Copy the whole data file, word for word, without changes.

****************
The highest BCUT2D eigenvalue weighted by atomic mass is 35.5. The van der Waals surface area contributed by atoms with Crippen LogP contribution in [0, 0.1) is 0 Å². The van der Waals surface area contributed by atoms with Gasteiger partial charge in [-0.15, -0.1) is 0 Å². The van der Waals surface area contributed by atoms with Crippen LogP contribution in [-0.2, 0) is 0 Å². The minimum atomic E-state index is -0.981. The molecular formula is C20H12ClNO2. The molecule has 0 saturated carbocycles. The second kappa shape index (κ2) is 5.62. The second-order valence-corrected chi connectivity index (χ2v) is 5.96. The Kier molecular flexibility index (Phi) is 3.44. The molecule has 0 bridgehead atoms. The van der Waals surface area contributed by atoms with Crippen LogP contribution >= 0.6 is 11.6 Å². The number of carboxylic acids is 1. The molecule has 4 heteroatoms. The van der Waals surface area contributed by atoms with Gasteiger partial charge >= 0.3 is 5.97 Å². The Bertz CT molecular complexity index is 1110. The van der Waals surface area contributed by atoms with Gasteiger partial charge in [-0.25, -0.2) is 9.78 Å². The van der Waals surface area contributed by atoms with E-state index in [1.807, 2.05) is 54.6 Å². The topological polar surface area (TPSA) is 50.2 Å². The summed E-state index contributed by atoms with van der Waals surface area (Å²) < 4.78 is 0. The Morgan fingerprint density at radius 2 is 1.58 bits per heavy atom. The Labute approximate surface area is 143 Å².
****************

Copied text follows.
The highest BCUT2D eigenvalue weighted by atomic mass is 35.5. The van der Waals surface area contributed by atoms with Crippen LogP contribution in [0, 0.1) is 0 Å². The van der Waals surface area contributed by atoms with Gasteiger partial charge in [-0.15, -0.1) is 0 Å². The van der Waals surface area contributed by atoms with Crippen LogP contribution in [-0.2, 0) is 0 Å². The minimum atomic E-state index is -0.981. The molecular formula is C20H12ClNO2. The molecule has 0 saturated carbocycles. The second kappa shape index (κ2) is 5.62. The second-order valence-corrected chi connectivity index (χ2v) is 5.96. The Kier molecular flexibility index (Phi) is 3.44. The molecule has 0 bridgehead atoms. The van der Waals surface area contributed by atoms with Crippen LogP contribution >= 0.6 is 11.6 Å². The number of carboxylic acids is 1. The molecule has 4 heteroatoms. The van der Waals surface area contributed by atoms with Gasteiger partial charge >= 0.3 is 5.97 Å². The Bertz CT molecular complexity index is 1110. The van der Waals surface area contributed by atoms with Gasteiger partial charge in [-0.25, -0.2) is 9.78 Å². The van der Waals surface area contributed by atoms with E-state index in [1.807, 2.05) is 54.6 Å². The topological polar surface area (TPSA) is 50.2 Å². The summed E-state index contributed by atoms with van der Waals surface area (Å²) < 4.78 is 0. The Morgan fingerprint density at radius 2 is 1.58 bits per heavy atom. The Labute approximate surface area is 143 Å².